Really, Penguinware shouldn’t be limited to the armed rubber ducks I’ve seen time and time again. Anything Bats or Joker can do, Penguin ought to be able to do with more style. Penguinmobiles shaped like a cross between a limousine and a battleship. Rocket-propelled umbrella jetpacks. Secret floating polar headquarters disguised as an iceberg. And yes, Penguin boats and Penguin submarines and giant robot mechapenguins and zany underground mole-penguins…

Batmech 2: Robin is Jealous

“Why does Batman get all the cool stuff?”

“It’s not fair!” the Boy Wonder complains. “I’m the kid superhero, so why does Batman get all the toys?”

It’s true, Robin doesn’t often get specifically Robin-themed hardware. His purpose is to be Batman’s sidekick and anchor to reality in the “what is sanity anyway?” subtext of any good Batman incarnation. Canonically, he uses Batstuff.

A mech is usually a single-pilot vehicle, though, so if Batman’s in a Batmech there’s absolutely no reason why Robin shouldn’t get his own Robinmech. And really, it makes Batman look kind of weak if he’s in a whole mechsuit while Robin is doing the infinitely studlier unaided hand-to-hand fighting.

Plus, the concept of a Batmech and a Robinmech fighting side by side is so awesome I nearly wet myself.

“This is more like it!”

As befits Robin’s secondary status and junior age bracket, the Robinmech is shorter than the Batmech. It may be better armed, though; there’s a similar laser cannon primary weapon and a machine gun (this one mounted on the nose because Robin is still a minor and doesn’t need censorable weapon placements). And instead of the twin spring-loaded shooters on the Batmech’s shoulder, the Robinmech has a hand-mounted rotary stud shooter with six shots to the Batmech’s two.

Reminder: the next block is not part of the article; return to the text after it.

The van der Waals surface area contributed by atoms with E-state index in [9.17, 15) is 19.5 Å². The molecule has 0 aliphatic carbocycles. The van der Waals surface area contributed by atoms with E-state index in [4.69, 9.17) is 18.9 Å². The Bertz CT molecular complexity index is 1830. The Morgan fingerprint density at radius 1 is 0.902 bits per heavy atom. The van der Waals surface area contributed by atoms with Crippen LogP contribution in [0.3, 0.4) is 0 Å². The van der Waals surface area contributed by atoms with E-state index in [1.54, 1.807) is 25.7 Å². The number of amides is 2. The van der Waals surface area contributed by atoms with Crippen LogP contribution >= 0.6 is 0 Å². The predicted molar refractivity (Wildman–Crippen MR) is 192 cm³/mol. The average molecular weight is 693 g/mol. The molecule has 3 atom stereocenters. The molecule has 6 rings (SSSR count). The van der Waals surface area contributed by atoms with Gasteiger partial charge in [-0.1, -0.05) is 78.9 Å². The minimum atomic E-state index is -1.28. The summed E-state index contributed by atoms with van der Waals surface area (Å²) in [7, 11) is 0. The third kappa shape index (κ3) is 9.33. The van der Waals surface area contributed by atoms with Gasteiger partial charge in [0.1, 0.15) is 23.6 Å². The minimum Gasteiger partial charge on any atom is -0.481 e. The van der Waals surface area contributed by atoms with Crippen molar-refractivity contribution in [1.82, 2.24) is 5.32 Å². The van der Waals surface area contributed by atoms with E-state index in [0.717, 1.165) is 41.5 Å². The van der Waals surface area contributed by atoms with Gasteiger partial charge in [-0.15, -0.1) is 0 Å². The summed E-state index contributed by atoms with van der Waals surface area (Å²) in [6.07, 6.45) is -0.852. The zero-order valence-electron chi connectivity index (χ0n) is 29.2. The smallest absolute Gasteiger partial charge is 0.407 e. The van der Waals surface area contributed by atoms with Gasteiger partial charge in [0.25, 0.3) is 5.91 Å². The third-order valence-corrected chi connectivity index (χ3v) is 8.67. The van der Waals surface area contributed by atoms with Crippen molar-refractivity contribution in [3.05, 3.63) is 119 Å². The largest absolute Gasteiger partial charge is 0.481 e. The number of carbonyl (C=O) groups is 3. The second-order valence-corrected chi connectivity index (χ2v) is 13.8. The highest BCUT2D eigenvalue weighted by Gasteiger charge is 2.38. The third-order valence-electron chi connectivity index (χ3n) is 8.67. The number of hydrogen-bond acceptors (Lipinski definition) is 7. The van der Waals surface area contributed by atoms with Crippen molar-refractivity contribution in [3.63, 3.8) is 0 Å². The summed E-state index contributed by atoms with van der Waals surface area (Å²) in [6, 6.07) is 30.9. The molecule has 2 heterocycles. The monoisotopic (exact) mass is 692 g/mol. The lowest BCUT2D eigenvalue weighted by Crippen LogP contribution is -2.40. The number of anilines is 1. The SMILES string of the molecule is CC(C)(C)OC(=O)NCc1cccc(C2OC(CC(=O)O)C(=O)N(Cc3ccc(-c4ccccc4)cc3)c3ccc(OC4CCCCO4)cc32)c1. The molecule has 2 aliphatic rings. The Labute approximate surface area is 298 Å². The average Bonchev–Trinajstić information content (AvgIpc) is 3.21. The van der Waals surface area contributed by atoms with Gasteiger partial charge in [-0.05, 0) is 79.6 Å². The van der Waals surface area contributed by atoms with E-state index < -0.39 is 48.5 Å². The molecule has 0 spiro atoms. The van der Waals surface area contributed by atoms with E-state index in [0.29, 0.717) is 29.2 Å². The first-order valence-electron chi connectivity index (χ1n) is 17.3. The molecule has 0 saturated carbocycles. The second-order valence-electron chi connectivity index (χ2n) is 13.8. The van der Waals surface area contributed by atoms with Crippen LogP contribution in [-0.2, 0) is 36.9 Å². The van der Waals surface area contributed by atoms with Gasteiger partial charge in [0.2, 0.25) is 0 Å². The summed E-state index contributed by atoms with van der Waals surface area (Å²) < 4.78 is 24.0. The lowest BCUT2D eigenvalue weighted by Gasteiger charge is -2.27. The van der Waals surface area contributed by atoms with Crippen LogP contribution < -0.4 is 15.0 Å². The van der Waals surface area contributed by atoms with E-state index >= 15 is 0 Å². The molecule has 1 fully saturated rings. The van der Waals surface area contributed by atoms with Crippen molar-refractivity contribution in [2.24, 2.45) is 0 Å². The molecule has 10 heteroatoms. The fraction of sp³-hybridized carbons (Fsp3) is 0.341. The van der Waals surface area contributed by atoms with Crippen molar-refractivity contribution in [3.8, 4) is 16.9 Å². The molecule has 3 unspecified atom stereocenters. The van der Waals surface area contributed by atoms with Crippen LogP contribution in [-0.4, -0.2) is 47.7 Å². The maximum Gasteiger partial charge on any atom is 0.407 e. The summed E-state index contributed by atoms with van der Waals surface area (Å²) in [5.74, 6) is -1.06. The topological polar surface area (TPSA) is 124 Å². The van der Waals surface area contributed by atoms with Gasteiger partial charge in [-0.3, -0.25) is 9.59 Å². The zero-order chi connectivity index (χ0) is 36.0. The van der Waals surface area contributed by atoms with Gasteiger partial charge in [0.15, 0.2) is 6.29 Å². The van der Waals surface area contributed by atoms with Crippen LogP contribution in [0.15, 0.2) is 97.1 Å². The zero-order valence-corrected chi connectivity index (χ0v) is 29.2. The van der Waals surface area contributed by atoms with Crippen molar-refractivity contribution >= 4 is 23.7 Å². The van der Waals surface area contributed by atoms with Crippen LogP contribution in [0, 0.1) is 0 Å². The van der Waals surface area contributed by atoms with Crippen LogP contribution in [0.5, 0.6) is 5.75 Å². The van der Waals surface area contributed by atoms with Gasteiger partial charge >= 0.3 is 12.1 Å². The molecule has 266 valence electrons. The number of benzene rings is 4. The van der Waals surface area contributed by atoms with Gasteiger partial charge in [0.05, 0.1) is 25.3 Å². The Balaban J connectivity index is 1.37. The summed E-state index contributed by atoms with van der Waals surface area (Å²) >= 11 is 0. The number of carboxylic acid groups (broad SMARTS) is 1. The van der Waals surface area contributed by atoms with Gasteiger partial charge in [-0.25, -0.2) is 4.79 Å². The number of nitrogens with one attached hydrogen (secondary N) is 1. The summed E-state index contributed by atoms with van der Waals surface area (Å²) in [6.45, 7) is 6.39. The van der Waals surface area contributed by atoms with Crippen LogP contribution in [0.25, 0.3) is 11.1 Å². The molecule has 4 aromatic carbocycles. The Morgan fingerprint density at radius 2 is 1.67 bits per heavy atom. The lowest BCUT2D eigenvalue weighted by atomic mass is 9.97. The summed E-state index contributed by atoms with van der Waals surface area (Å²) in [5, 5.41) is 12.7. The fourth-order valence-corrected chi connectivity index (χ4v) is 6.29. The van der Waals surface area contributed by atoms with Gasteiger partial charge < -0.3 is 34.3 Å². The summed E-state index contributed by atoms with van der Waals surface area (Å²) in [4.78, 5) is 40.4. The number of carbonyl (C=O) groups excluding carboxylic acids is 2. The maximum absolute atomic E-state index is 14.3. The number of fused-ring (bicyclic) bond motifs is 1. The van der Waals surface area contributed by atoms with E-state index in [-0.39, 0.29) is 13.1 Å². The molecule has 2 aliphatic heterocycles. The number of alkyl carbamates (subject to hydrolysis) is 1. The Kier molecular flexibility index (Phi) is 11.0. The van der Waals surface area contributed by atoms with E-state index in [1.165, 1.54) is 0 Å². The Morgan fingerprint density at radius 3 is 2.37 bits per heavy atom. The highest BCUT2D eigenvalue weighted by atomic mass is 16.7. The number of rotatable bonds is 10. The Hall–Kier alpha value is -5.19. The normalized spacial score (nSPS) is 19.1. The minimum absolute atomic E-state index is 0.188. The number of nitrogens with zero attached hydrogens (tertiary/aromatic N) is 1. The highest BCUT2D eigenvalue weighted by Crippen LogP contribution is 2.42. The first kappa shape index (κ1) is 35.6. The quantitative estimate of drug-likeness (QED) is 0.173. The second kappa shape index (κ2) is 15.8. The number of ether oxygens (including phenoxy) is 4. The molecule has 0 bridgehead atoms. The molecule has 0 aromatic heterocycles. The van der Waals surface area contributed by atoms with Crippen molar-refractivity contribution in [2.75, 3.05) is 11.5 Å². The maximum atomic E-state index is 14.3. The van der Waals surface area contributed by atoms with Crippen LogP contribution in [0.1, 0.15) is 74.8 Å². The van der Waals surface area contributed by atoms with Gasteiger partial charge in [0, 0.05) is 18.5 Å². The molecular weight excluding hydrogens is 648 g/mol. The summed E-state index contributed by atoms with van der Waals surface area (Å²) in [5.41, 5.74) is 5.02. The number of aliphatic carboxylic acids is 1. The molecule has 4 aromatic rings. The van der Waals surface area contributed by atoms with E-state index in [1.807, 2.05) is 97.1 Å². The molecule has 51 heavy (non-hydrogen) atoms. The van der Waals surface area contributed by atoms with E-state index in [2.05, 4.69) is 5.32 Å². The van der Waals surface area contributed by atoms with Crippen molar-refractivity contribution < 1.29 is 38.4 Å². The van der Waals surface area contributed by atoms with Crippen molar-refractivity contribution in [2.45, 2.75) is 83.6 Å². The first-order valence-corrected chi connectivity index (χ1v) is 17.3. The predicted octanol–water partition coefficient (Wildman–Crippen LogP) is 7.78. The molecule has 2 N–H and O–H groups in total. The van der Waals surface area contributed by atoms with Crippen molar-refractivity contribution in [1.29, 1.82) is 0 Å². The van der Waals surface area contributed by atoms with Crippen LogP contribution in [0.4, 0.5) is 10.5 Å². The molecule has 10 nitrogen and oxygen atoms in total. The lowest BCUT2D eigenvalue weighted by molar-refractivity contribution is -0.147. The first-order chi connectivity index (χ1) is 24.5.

The Robinmech’s red, yellow and green colour scheme makes a pleasing contrast to the light sink that is any piece of Batstuff, and I think the silver semiskeletal Bionicle limb elements work far better than the black I’ve normally used on such mechs.

As an aside, Robin’s name has always confused me. If he’s named after the bird, the American robin isn’t nearly so good a fit personality-wise as the European robin. And yet Dick Grayson is always portrayed as an American. Gotham is basically Chicago, after all, and there’s never any indication that Robin is a foreigner.